Saturday, March 31, 2018

Richard Teschner's Puppets

Richard Teschner (1879-1948) was an Austrian puppeteer who adapted the Indonesian rod-puppet tradition for European audiences.

His puppets were briefly featured in this British Pathé video. (Link to video)

The puppets are operated from below by rods rather than from above by strings. According to Brittanica, "The puppets were controlled by a central rod and had a network of internal strings to manipulate hand and leg movements, bending to the front or back, and sensitive facial expressions.

Teschner was also a gifted illustrator. Here is his character Zipzip.

Zipzip as a rod puppet
Teschner was inspired by a trip he took to the Netherlands, where he saw Javanese puppets brought back by Dutch traders.

Wassermann from "Prinzessin und Wassermann," 1913
Teschner believed that human voices interfered with puppet drama, so he performed his puppet shows in pantomime, with music box scores that he composed to match his exquisitely crafted characters.

"Bologneser Hündchen," 1929

A dog character with lots of fringes that would move with the main action of the puppet.

The Red from "Nachtstuck" 1913
An exhibition of the work of Richard Teschner took place a few years ago at the Theater Museum in Vienna.

Learn more online
Monster Brains (blog post with a lot of his illustration work)
50 Watts (with more info about his puppet theater)
Clive Hicks-Jenkins Artlog
Britannica on Teschner (biography)
Indonesian rod-puppet tradition (Wayang) on Wikipedia


CT said...

I have a 9yo son who enjoys making art that moves, and specializes in drawing jointed, mechanical objects. He draws intensely, daily, filling notebooks and myriad paper scraps. He simply LOVES drawing. People (besides me) are drawn to his art, which is highly imaginative (sometimes funny), has a confident style and features his knack for composition. I want to nurture his nascent talents. Here is the problem. I've attempted to gently introduce books about art making (including books written by James Gurney). He does not believe that art-making should be studied. He draws what he draws, end of story. No interested in classes.

Should I back off? Is this a common disposition for his age group. His teaches echo what I see at home: loves to draw, is appreciated as talented -- but is not interested in developing his artistic skills. How do I best support him?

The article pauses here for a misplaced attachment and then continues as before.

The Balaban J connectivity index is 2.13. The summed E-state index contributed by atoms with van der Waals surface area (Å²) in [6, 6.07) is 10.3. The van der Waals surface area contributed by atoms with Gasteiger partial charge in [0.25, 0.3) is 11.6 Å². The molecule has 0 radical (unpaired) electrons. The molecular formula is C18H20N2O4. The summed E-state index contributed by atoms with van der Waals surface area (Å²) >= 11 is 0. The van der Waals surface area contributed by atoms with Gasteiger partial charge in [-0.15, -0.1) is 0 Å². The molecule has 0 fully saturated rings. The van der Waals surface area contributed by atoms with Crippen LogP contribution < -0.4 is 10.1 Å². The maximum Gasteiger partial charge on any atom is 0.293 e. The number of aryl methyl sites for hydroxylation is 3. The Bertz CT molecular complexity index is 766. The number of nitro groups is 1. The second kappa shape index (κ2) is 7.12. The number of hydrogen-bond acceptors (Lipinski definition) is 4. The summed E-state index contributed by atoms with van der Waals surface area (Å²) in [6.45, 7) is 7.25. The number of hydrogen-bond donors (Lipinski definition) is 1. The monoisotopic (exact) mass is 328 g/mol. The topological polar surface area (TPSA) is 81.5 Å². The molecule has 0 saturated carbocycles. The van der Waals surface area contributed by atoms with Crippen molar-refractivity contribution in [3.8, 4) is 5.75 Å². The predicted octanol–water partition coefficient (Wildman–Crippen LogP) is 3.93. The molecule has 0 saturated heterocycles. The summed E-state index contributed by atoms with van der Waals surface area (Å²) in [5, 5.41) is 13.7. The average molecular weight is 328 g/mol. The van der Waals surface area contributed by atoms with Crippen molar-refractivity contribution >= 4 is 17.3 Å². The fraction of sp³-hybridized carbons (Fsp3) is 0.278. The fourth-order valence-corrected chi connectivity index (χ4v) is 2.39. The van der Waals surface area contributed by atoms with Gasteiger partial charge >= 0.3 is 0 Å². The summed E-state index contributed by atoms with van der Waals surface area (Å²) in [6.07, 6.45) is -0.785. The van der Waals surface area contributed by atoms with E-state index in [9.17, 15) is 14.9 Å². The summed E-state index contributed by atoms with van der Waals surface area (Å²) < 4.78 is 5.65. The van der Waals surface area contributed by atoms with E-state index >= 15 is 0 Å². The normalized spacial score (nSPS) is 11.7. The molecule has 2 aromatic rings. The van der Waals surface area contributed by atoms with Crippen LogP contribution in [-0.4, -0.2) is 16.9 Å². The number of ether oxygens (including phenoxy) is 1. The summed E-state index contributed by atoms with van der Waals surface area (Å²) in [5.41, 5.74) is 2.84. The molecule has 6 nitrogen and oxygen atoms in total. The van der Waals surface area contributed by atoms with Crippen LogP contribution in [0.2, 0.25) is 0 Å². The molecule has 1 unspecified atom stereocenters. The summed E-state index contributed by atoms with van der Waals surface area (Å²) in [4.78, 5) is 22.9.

- Scientist mom

Susan said...

I have a 7yo grandson who is like your son. As an artist myself I want to teach him things, but that does not go over well. So what I have done is share drawings that might be in a similar stye or a subject he likes. I have stopped praising the artwork in general (Wow! that looks great!) and go for more specific like. "I love the composition on this one" or "I like your color choices here". I have also learned that while he loves to draw, what he is, is a storyteller and a stop motion movie maker. He will light up if you "get" the story he is drawing.

Drawing may just be a way for your son to get his ideas out. What your son may be is an inventor, architect or engineer. Introduce him to more art like that and some ways to bring his drawings to life. He might also enjoy learning more about Leonardo da Vinci's inventions. I think by encouraging his interests in mechanical objects that may lead to more interest in studying art toward that purpose.

James Gurney said...

I agree with Susan. Let fun be his engine for now. Just have some art supplies and how-to books around the house that he's allowed to use. And when you give feedback, instead of praise, describe what you see in his pictures—verbalize your visual reaction. Lessons can be deadly if he's not asking for them, and they can even slow down a naturally motivated learner. He'll figure out what he needs to learn, and he'll have ideas on how he wants to learn it.

CT said...

Very helpful feedback. Much appreciated.

Quick follow-up question. He is very passionate about mechanical junk: the motor of a blender with blades attached, old photo darkroom switches and timers, the guts of a fuse box etc. (People throw out wonderful junk here in Manhattan, and we are fortunate to have a bit of outdoor deck space to store trash-to-treasure.)

I think he would like staging junk in some kind of well-lit box and drawing "from" it (as inspiration) if not outright drawing it.

Is there anything I could read online or in a book about setting something like this up? Maybe using a small product photo box?

Thanks again for the feedback. I'm grateful.

CT said...

Just as follow-up (and in case Google lands someone here with a similar kid). I purchased 'Nuthin but Mech' Vols 1-3. I found a link to these books somehow through Gurney Journey. Vol 1 is out of print and will take a while to receive but Vols 2 and 3 are in my son's hands. As I type he is folding down page corners of images that he wants to use as a inspiration to draw. He is SO excited about these books!

James Gurney said...

CT, so glad to know he found his way to the Nuthin' but Mech books. They're a labor of love for all the artists who participate in them, and the participants are some of the top people designing for movies and games. We just put the finishing touches on Book 4.

CT said...

Oh! We will keep a lookout! Please post when it becomes available! My son has produced three sketches inspired by Nuthin' but Mech and is in LOVE with these books. He geeks out over all - and explains (his version of) the functionality of - all the minute details. What is special about these books is the wide variety of styles and themes -- all exceptionally high quality.

Pierre Fontaine said...

I just discovered this entry on your blog. I've had a life-long fascination with puppetry and have never heard of Mr. Teschner. Thanks so much for sharing this!